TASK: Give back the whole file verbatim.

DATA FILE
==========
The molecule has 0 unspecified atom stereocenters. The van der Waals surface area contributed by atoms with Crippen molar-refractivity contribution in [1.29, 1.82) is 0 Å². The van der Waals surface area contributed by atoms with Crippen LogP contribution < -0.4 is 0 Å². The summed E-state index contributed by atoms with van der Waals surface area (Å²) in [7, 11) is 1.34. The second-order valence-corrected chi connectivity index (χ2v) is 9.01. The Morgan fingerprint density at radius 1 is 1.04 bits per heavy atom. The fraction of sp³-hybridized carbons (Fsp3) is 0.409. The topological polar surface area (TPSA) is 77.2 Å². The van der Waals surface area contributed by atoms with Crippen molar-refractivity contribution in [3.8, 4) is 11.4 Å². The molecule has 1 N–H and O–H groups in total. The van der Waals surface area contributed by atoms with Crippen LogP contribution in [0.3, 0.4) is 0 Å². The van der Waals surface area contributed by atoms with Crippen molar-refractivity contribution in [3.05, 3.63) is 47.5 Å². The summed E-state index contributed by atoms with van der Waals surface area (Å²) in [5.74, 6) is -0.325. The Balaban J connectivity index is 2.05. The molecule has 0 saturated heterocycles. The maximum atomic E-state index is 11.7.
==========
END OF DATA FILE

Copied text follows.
The molecule has 0 unspecified atom stereocenters. The van der Waals surface area contributed by atoms with Crippen molar-refractivity contribution in [1.29, 1.82) is 0 Å². The van der Waals surface area contributed by atoms with Crippen LogP contribution < -0.4 is 0 Å². The summed E-state index contributed by atoms with van der Waals surface area (Å²) in [7, 11) is 1.34. The second-order valence-corrected chi connectivity index (χ2v) is 9.01. The Morgan fingerprint density at radius 1 is 1.04 bits per heavy atom. The fraction of sp³-hybridized carbons (Fsp3) is 0.409. The topological polar surface area (TPSA) is 77.2 Å². The van der Waals surface area contributed by atoms with Crippen molar-refractivity contribution in [3.8, 4) is 11.4 Å². The molecule has 1 N–H and O–H groups in total. The van der Waals surface area contributed by atoms with Crippen LogP contribution in [0.3, 0.4) is 0 Å². The van der Waals surface area contributed by atoms with Crippen molar-refractivity contribution in [3.05, 3.63) is 47.5 Å². The summed E-state index contributed by atoms with van der Waals surface area (Å²) in [5.74, 6) is -0.325. The Balaban J connectivity index is 2.05. The molecule has 0 saturated heterocycles. The maximum atomic E-state index is 11.7.